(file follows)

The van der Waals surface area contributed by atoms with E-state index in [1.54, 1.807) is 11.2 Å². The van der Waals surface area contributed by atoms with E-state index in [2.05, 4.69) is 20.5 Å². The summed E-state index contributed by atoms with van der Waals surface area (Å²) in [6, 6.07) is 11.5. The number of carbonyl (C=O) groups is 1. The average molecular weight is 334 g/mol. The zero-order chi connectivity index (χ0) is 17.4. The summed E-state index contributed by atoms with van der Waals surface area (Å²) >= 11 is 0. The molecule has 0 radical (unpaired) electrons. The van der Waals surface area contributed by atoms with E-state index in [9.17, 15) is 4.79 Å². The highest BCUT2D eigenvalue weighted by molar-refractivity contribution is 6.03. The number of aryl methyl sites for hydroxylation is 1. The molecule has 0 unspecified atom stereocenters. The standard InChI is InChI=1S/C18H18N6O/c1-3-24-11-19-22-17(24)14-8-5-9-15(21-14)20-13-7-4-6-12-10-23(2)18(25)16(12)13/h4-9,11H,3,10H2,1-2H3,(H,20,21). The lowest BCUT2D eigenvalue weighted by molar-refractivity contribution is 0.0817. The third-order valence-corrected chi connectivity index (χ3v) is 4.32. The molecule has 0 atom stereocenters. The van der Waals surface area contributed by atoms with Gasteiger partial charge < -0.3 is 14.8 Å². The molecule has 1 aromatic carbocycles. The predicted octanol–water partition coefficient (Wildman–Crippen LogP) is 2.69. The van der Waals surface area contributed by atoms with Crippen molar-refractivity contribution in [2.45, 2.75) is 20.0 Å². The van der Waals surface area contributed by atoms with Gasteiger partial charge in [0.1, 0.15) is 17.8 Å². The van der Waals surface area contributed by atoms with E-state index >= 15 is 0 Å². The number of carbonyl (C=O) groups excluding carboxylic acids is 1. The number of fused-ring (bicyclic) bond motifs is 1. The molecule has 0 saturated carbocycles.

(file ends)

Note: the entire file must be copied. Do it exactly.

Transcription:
The van der Waals surface area contributed by atoms with E-state index in [1.54, 1.807) is 11.2 Å². The van der Waals surface area contributed by atoms with E-state index in [2.05, 4.69) is 20.5 Å². The summed E-state index contributed by atoms with van der Waals surface area (Å²) in [6, 6.07) is 11.5. The number of carbonyl (C=O) groups is 1. The average molecular weight is 334 g/mol. The zero-order chi connectivity index (χ0) is 17.4. The summed E-state index contributed by atoms with van der Waals surface area (Å²) >= 11 is 0. The molecule has 0 radical (unpaired) electrons. The van der Waals surface area contributed by atoms with E-state index in [9.17, 15) is 4.79 Å². The highest BCUT2D eigenvalue weighted by molar-refractivity contribution is 6.03. The number of aryl methyl sites for hydroxylation is 1. The molecule has 0 unspecified atom stereocenters. The standard InChI is InChI=1S/C18H18N6O/c1-3-24-11-19-22-17(24)14-8-5-9-15(21-14)20-13-7-4-6-12-10-23(2)18(25)16(12)13/h4-9,11H,3,10H2,1-2H3,(H,20,21). The lowest BCUT2D eigenvalue weighted by molar-refractivity contribution is 0.0817. The third-order valence-corrected chi connectivity index (χ3v) is 4.32. The molecule has 0 atom stereocenters. The van der Waals surface area contributed by atoms with Gasteiger partial charge < -0.3 is 14.8 Å². The molecule has 1 aromatic carbocycles. The predicted octanol–water partition coefficient (Wildman–Crippen LogP) is 2.69. The van der Waals surface area contributed by atoms with Crippen molar-refractivity contribution in [2.45, 2.75) is 20.0 Å². The van der Waals surface area contributed by atoms with Gasteiger partial charge in [0.1, 0.15) is 17.8 Å². The van der Waals surface area contributed by atoms with E-state index >= 15 is 0 Å². The number of carbonyl (C=O) groups excluding carboxylic acids is 1. The number of fused-ring (bicyclic) bond motifs is 1. The molecule has 0 saturated carbocycles.